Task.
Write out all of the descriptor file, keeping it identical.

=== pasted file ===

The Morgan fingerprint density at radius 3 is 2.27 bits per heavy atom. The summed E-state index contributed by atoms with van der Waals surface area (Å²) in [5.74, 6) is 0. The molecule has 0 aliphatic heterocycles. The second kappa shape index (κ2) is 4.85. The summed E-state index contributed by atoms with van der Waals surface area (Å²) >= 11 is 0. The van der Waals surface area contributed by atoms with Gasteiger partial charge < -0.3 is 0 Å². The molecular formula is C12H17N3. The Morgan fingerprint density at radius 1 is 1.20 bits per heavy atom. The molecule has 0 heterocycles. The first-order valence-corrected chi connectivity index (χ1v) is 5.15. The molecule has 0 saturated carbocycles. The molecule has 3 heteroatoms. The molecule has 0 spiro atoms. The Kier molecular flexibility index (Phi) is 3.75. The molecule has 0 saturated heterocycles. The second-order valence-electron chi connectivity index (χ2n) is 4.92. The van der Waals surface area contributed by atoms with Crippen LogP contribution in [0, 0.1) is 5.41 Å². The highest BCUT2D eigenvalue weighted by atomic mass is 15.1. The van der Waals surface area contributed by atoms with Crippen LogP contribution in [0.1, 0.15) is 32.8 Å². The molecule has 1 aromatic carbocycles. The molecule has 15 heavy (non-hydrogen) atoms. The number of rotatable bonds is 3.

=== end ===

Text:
The Morgan fingerprint density at radius 3 is 2.27 bits per heavy atom. The summed E-state index contributed by atoms with van der Waals surface area (Å²) in [5.74, 6) is 0. The molecule has 0 aliphatic heterocycles. The second kappa shape index (κ2) is 4.85. The summed E-state index contributed by atoms with van der Waals surface area (Å²) >= 11 is 0. The van der Waals surface area contributed by atoms with Gasteiger partial charge < -0.3 is 0 Å². The molecular formula is C12H17N3. The Morgan fingerprint density at radius 1 is 1.20 bits per heavy atom. The molecule has 0 heterocycles. The first-order valence-corrected chi connectivity index (χ1v) is 5.15. The molecule has 0 saturated carbocycles. The molecule has 3 heteroatoms. The molecule has 0 spiro atoms. The Kier molecular flexibility index (Phi) is 3.75. The molecule has 0 saturated heterocycles. The second-order valence-electron chi connectivity index (χ2n) is 4.92. The van der Waals surface area contributed by atoms with Crippen LogP contribution in [0, 0.1) is 5.41 Å². The highest BCUT2D eigenvalue weighted by atomic mass is 15.1. The van der Waals surface area contributed by atoms with Crippen LogP contribution in [0.1, 0.15) is 32.8 Å². The molecule has 1 aromatic carbocycles. The molecule has 15 heavy (non-hydrogen) atoms. The number of rotatable bonds is 3.